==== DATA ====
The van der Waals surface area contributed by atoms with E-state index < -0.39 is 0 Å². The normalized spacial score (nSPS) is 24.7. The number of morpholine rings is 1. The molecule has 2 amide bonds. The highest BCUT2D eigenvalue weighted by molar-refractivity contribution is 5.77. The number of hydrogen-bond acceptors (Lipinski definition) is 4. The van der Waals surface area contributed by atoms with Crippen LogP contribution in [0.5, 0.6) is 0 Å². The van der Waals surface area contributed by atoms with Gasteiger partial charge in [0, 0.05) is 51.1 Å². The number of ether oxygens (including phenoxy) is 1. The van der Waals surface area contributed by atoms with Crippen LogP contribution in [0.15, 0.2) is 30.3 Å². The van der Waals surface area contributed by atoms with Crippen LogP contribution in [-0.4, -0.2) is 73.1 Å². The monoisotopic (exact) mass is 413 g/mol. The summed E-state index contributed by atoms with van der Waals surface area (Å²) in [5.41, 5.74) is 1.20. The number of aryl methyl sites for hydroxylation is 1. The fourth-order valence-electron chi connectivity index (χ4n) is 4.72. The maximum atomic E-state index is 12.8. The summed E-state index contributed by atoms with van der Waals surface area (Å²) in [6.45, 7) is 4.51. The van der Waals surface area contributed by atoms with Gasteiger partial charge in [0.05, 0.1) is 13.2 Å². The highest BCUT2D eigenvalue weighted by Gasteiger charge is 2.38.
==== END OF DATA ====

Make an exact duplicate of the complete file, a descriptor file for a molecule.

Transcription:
The van der Waals surface area contributed by atoms with E-state index < -0.39 is 0 Å². The normalized spacial score (nSPS) is 24.7. The number of morpholine rings is 1. The molecule has 2 amide bonds. The highest BCUT2D eigenvalue weighted by molar-refractivity contribution is 5.77. The number of hydrogen-bond acceptors (Lipinski definition) is 4. The van der Waals surface area contributed by atoms with Crippen LogP contribution in [0.5, 0.6) is 0 Å². The van der Waals surface area contributed by atoms with Gasteiger partial charge in [0, 0.05) is 51.1 Å². The number of ether oxygens (including phenoxy) is 1. The van der Waals surface area contributed by atoms with Crippen LogP contribution in [0.15, 0.2) is 30.3 Å². The van der Waals surface area contributed by atoms with Crippen LogP contribution in [-0.4, -0.2) is 73.1 Å². The monoisotopic (exact) mass is 413 g/mol. The summed E-state index contributed by atoms with van der Waals surface area (Å²) in [5.41, 5.74) is 1.20. The number of aryl methyl sites for hydroxylation is 1. The fourth-order valence-electron chi connectivity index (χ4n) is 4.72. The maximum atomic E-state index is 12.8. The summed E-state index contributed by atoms with van der Waals surface area (Å²) in [6.45, 7) is 4.51. The van der Waals surface area contributed by atoms with Gasteiger partial charge in [0.05, 0.1) is 13.2 Å². The highest BCUT2D eigenvalue weighted by Gasteiger charge is 2.38.